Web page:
Truth Frequency Radio
Dec 14, 2013

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Credits: WILLY WATERTON/OWEN SOUND SUN TIMES/QMI AGENCY

DALE CARRUTHERS | QMI AGENCY

LONDON, Ont. — A controversial Ontario Provincial Police surveillance program is being rolled out across the province.

First introduced in London, Cornwall and the Toronto area in 2011, the Automated Licence Plate Recognition program outfitted police cars with state-of-the art cameras capable of scanning 7,000 licence plates an hour.

The provincial police force announced Wednesday it’s expanding its fleet of ALPR-equipped cars from four to 31.

The cars are equipped with two cameras mounted on 45-degree angles on the front of the roof and one on the back.

Scanned plates are checked against a database of 4.6 million plates considered to be in “poor standing” to see if the plates are expired, stolen or suspended.

If a scanned plate matches one flagged in the archives, the ALPR sends an audible signal to the officer’s in-car computer. The system displays the plate number and an image of the vehicle, allowing the officer to take the appropriate action.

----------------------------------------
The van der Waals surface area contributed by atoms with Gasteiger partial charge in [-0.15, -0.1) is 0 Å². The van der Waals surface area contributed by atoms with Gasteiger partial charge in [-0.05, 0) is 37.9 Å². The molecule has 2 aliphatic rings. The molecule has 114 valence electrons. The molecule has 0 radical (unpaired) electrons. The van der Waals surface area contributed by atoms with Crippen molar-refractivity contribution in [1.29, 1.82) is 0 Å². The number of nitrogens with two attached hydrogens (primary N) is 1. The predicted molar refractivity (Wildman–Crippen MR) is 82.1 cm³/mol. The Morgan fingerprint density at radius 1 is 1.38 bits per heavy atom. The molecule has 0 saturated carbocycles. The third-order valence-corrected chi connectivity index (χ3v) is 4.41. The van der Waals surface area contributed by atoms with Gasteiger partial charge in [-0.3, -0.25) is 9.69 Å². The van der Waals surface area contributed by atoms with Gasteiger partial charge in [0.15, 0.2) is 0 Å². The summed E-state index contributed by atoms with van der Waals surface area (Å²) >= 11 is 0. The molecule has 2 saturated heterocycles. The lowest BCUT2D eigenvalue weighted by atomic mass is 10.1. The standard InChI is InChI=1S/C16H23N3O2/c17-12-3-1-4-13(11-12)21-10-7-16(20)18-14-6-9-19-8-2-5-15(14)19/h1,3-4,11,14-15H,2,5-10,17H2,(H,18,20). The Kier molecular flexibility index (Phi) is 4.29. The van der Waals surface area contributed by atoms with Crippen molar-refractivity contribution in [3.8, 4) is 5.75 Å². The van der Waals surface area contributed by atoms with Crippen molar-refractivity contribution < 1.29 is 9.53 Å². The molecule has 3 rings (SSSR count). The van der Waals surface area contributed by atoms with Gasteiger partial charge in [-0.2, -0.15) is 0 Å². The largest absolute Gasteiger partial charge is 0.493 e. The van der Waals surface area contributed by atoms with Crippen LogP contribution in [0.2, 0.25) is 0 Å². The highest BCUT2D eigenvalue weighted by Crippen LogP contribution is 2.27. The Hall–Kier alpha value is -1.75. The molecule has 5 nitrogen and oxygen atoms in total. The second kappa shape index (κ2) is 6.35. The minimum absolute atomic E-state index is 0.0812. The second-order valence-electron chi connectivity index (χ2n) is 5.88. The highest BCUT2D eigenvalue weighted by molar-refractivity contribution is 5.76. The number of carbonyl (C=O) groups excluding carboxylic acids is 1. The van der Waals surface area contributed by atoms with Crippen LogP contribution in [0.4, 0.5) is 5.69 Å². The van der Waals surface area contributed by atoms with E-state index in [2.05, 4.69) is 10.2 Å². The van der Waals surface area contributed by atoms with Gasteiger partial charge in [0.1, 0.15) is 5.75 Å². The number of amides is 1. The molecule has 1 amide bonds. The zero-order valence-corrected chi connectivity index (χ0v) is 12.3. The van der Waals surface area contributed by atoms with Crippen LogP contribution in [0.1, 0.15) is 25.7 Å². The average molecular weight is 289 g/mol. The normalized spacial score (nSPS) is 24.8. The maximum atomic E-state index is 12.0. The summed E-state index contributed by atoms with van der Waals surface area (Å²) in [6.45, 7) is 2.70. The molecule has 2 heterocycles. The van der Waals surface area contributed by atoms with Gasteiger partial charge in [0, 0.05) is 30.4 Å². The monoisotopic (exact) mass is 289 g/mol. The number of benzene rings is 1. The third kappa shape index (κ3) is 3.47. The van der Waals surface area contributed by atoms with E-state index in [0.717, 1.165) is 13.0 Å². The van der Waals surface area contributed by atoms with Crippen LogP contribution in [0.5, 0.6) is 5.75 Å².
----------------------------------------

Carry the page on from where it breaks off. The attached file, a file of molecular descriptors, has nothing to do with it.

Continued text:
The Canadian Civil Liberties Association was concerned about the program when it launched.

But the association is now satisfied the provincial police force is only archiving photos of plates accused of an infraction and destroying the rest.

“That doesn’t mean that we shouldn’t be vigilant,” CCLA director of public safety Abby Deshman said. “This is technology that is deployed in other jurisdictions to act as massive surveillance. We know when the

RCMP introduced this technology there was mission creep.

“I think we need to carefully monitor what our police are doing, carefully watch to ensure that the privacy protections remain in place, that the scope of the program remains what it was today.”

 

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